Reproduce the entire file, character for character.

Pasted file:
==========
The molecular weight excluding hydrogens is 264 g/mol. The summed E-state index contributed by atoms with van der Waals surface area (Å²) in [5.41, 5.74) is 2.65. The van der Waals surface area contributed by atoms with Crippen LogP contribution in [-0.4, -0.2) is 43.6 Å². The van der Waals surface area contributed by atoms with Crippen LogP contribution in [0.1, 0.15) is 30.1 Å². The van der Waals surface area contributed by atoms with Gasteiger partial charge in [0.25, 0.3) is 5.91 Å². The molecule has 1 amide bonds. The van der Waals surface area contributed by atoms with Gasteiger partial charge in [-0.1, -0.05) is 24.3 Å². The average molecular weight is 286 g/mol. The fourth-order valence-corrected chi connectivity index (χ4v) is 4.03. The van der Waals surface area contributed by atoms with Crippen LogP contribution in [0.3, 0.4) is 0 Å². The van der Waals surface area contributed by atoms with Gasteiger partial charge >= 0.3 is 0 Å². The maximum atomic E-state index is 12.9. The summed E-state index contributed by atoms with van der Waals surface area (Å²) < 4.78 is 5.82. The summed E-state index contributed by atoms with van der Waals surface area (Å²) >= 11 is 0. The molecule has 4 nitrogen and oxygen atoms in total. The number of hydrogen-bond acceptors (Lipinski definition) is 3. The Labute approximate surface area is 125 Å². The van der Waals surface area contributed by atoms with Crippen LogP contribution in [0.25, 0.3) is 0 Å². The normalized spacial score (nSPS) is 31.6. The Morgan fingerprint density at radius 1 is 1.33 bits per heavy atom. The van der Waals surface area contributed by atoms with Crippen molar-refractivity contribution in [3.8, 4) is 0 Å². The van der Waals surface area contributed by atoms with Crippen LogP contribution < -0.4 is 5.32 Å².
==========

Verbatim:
The molecular weight excluding hydrogens is 264 g/mol. The summed E-state index contributed by atoms with van der Waals surface area (Å²) in [5.41, 5.74) is 2.65. The van der Waals surface area contributed by atoms with Crippen LogP contribution in [-0.4, -0.2) is 43.6 Å². The van der Waals surface area contributed by atoms with Crippen LogP contribution in [0.1, 0.15) is 30.1 Å². The van der Waals surface area contributed by atoms with Gasteiger partial charge in [0.25, 0.3) is 5.91 Å². The molecule has 1 amide bonds. The van der Waals surface area contributed by atoms with Gasteiger partial charge in [-0.1, -0.05) is 24.3 Å². The average molecular weight is 286 g/mol. The fourth-order valence-corrected chi connectivity index (χ4v) is 4.03. The van der Waals surface area contributed by atoms with Crippen LogP contribution in [0.3, 0.4) is 0 Å². The van der Waals surface area contributed by atoms with Gasteiger partial charge >= 0.3 is 0 Å². The maximum atomic E-state index is 12.9. The summed E-state index contributed by atoms with van der Waals surface area (Å²) < 4.78 is 5.82. The summed E-state index contributed by atoms with van der Waals surface area (Å²) >= 11 is 0. The molecule has 4 nitrogen and oxygen atoms in total. The number of hydrogen-bond acceptors (Lipinski definition) is 3. The Labute approximate surface area is 125 Å². The van der Waals surface area contributed by atoms with Crippen LogP contribution in [0.25, 0.3) is 0 Å². The normalized spacial score (nSPS) is 31.6. The Morgan fingerprint density at radius 1 is 1.33 bits per heavy atom. The van der Waals surface area contributed by atoms with Crippen molar-refractivity contribution in [3.8, 4) is 0 Å². The van der Waals surface area contributed by atoms with Crippen LogP contribution < -0.4 is 5.32 Å².